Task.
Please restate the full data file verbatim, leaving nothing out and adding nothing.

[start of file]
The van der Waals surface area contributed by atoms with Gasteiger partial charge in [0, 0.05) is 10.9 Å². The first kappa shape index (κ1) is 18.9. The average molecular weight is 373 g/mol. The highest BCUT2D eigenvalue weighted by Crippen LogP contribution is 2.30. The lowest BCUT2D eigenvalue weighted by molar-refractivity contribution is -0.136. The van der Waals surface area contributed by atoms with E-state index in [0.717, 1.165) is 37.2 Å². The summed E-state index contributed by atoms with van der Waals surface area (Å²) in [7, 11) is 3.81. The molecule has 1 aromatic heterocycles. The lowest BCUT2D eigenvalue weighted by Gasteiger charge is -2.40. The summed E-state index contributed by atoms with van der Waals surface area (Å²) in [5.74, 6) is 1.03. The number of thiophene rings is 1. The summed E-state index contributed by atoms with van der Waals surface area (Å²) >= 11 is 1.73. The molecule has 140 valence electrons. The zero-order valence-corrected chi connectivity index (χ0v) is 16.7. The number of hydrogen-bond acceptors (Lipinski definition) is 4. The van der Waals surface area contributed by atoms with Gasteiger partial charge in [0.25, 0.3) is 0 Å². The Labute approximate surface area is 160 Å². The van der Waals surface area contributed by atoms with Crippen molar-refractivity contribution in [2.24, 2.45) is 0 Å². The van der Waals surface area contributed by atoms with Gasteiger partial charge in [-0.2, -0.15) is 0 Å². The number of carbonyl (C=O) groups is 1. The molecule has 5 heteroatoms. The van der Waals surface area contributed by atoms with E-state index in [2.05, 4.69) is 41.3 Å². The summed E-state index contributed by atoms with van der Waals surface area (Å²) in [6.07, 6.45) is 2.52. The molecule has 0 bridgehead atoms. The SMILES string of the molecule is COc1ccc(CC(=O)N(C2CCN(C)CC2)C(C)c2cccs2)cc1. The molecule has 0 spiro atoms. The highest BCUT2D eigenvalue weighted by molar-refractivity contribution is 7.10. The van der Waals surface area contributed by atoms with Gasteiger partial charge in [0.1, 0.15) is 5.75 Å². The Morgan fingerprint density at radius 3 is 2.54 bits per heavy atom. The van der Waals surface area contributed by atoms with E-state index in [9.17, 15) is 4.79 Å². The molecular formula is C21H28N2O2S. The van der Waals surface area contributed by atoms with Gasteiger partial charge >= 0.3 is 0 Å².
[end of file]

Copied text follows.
The van der Waals surface area contributed by atoms with Gasteiger partial charge in [0, 0.05) is 10.9 Å². The first kappa shape index (κ1) is 18.9. The average molecular weight is 373 g/mol. The highest BCUT2D eigenvalue weighted by Crippen LogP contribution is 2.30. The lowest BCUT2D eigenvalue weighted by molar-refractivity contribution is -0.136. The van der Waals surface area contributed by atoms with E-state index in [0.717, 1.165) is 37.2 Å². The summed E-state index contributed by atoms with van der Waals surface area (Å²) in [7, 11) is 3.81. The molecule has 1 aromatic heterocycles. The lowest BCUT2D eigenvalue weighted by Gasteiger charge is -2.40. The summed E-state index contributed by atoms with van der Waals surface area (Å²) in [5.74, 6) is 1.03. The number of thiophene rings is 1. The summed E-state index contributed by atoms with van der Waals surface area (Å²) >= 11 is 1.73. The molecule has 140 valence electrons. The zero-order valence-corrected chi connectivity index (χ0v) is 16.7. The number of hydrogen-bond acceptors (Lipinski definition) is 4. The van der Waals surface area contributed by atoms with Gasteiger partial charge in [0.25, 0.3) is 0 Å². The Labute approximate surface area is 160 Å². The van der Waals surface area contributed by atoms with Crippen molar-refractivity contribution in [2.24, 2.45) is 0 Å². The van der Waals surface area contributed by atoms with Gasteiger partial charge in [-0.2, -0.15) is 0 Å². The number of carbonyl (C=O) groups is 1. The molecule has 5 heteroatoms. The van der Waals surface area contributed by atoms with E-state index in [2.05, 4.69) is 41.3 Å². The summed E-state index contributed by atoms with van der Waals surface area (Å²) in [6.07, 6.45) is 2.52. The molecule has 0 bridgehead atoms. The SMILES string of the molecule is COc1ccc(CC(=O)N(C2CCN(C)CC2)C(C)c2cccs2)cc1. The molecule has 0 spiro atoms. The highest BCUT2D eigenvalue weighted by molar-refractivity contribution is 7.10. The van der Waals surface area contributed by atoms with Gasteiger partial charge in [0.1, 0.15) is 5.75 Å². The Morgan fingerprint density at radius 3 is 2.54 bits per heavy atom. The van der Waals surface area contributed by atoms with E-state index in [9.17, 15) is 4.79 Å². The molecular formula is C21H28N2O2S. The van der Waals surface area contributed by atoms with Gasteiger partial charge >= 0.3 is 0 Å².